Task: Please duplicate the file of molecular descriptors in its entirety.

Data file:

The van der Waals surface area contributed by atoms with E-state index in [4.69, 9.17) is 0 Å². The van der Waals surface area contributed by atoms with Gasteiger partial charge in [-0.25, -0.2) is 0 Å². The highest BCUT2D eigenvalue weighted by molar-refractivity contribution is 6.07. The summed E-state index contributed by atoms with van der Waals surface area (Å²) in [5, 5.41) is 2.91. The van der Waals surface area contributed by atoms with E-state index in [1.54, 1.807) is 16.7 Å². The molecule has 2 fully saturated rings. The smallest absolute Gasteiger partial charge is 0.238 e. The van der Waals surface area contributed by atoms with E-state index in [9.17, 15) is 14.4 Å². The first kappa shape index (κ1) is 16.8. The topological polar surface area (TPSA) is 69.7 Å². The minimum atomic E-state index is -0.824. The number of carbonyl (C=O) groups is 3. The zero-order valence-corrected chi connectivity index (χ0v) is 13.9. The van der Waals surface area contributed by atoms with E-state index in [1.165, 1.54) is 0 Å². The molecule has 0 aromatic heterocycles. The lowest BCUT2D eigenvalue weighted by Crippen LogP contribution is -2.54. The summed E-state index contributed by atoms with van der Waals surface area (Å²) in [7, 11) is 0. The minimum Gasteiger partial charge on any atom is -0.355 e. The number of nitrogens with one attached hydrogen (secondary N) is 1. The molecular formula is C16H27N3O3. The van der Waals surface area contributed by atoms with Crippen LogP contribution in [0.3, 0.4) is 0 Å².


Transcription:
The van der Waals surface area contributed by atoms with E-state index in [4.69, 9.17) is 0 Å². The van der Waals surface area contributed by atoms with Gasteiger partial charge in [-0.25, -0.2) is 0 Å². The highest BCUT2D eigenvalue weighted by molar-refractivity contribution is 6.07. The summed E-state index contributed by atoms with van der Waals surface area (Å²) in [5, 5.41) is 2.91. The van der Waals surface area contributed by atoms with E-state index in [1.54, 1.807) is 16.7 Å². The molecule has 2 fully saturated rings. The smallest absolute Gasteiger partial charge is 0.238 e. The van der Waals surface area contributed by atoms with E-state index in [9.17, 15) is 14.4 Å². The first kappa shape index (κ1) is 16.8. The topological polar surface area (TPSA) is 69.7 Å². The minimum atomic E-state index is -0.824. The number of carbonyl (C=O) groups is 3. The zero-order valence-corrected chi connectivity index (χ0v) is 13.9. The van der Waals surface area contributed by atoms with E-state index in [1.165, 1.54) is 0 Å². The molecule has 0 aromatic heterocycles. The lowest BCUT2D eigenvalue weighted by Crippen LogP contribution is -2.54. The summed E-state index contributed by atoms with van der Waals surface area (Å²) in [7, 11) is 0. The minimum Gasteiger partial charge on any atom is -0.355 e. The number of nitrogens with one attached hydrogen (secondary N) is 1. The molecular formula is C16H27N3O3. The van der Waals surface area contributed by atoms with Crippen LogP contribution in [0.3, 0.4) is 0 Å².